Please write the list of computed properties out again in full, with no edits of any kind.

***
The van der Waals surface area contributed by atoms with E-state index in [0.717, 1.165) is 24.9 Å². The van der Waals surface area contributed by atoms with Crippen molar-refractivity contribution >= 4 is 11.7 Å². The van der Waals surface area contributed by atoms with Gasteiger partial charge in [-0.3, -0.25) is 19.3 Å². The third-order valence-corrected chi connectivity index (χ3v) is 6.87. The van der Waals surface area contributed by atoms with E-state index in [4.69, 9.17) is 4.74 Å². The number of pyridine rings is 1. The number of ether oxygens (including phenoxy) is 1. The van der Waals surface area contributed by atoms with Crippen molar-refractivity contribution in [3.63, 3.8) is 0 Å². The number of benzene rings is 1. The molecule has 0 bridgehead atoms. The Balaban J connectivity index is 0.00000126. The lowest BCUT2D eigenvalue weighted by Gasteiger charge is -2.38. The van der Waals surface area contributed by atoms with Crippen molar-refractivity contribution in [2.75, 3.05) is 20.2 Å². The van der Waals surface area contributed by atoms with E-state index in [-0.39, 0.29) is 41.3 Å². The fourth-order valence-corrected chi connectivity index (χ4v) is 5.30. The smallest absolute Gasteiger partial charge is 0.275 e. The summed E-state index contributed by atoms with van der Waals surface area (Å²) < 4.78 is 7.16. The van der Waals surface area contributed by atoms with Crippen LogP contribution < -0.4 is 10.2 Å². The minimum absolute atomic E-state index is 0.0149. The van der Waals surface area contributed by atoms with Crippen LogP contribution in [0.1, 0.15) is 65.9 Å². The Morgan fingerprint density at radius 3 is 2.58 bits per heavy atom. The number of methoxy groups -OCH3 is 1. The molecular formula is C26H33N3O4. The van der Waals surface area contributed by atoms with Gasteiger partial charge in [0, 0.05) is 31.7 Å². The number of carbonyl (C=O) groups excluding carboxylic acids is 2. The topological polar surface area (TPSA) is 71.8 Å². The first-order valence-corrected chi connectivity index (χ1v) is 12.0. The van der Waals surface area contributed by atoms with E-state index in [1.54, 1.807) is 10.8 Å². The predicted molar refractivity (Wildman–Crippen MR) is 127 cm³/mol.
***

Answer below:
The van der Waals surface area contributed by atoms with E-state index in [0.717, 1.165) is 24.9 Å². The van der Waals surface area contributed by atoms with Crippen molar-refractivity contribution >= 4 is 11.7 Å². The van der Waals surface area contributed by atoms with Gasteiger partial charge in [-0.3, -0.25) is 19.3 Å². The third-order valence-corrected chi connectivity index (χ3v) is 6.87. The van der Waals surface area contributed by atoms with E-state index in [4.69, 9.17) is 4.74 Å². The number of pyridine rings is 1. The number of ether oxygens (including phenoxy) is 1. The van der Waals surface area contributed by atoms with Crippen molar-refractivity contribution in [3.63, 3.8) is 0 Å². The number of benzene rings is 1. The molecule has 0 bridgehead atoms. The Balaban J connectivity index is 0.00000126. The lowest BCUT2D eigenvalue weighted by Gasteiger charge is -2.38. The van der Waals surface area contributed by atoms with Crippen molar-refractivity contribution in [2.75, 3.05) is 20.2 Å². The van der Waals surface area contributed by atoms with E-state index in [-0.39, 0.29) is 41.3 Å². The fourth-order valence-corrected chi connectivity index (χ4v) is 5.30. The smallest absolute Gasteiger partial charge is 0.275 e. The summed E-state index contributed by atoms with van der Waals surface area (Å²) < 4.78 is 7.16. The van der Waals surface area contributed by atoms with Crippen LogP contribution < -0.4 is 10.2 Å². The minimum absolute atomic E-state index is 0.0149. The van der Waals surface area contributed by atoms with Crippen LogP contribution in [0.1, 0.15) is 65.9 Å². The Morgan fingerprint density at radius 3 is 2.58 bits per heavy atom. The number of methoxy groups -OCH3 is 1. The molecular formula is C26H33N3O4. The van der Waals surface area contributed by atoms with Gasteiger partial charge in [0, 0.05) is 31.7 Å². The number of carbonyl (C=O) groups excluding carboxylic acids is 2. The topological polar surface area (TPSA) is 71.8 Å². The first-order valence-corrected chi connectivity index (χ1v) is 12.0. The van der Waals surface area contributed by atoms with E-state index in [1.54, 1.807) is 10.8 Å². The predicted molar refractivity (Wildman–Crippen MR) is 127 cm³/mol.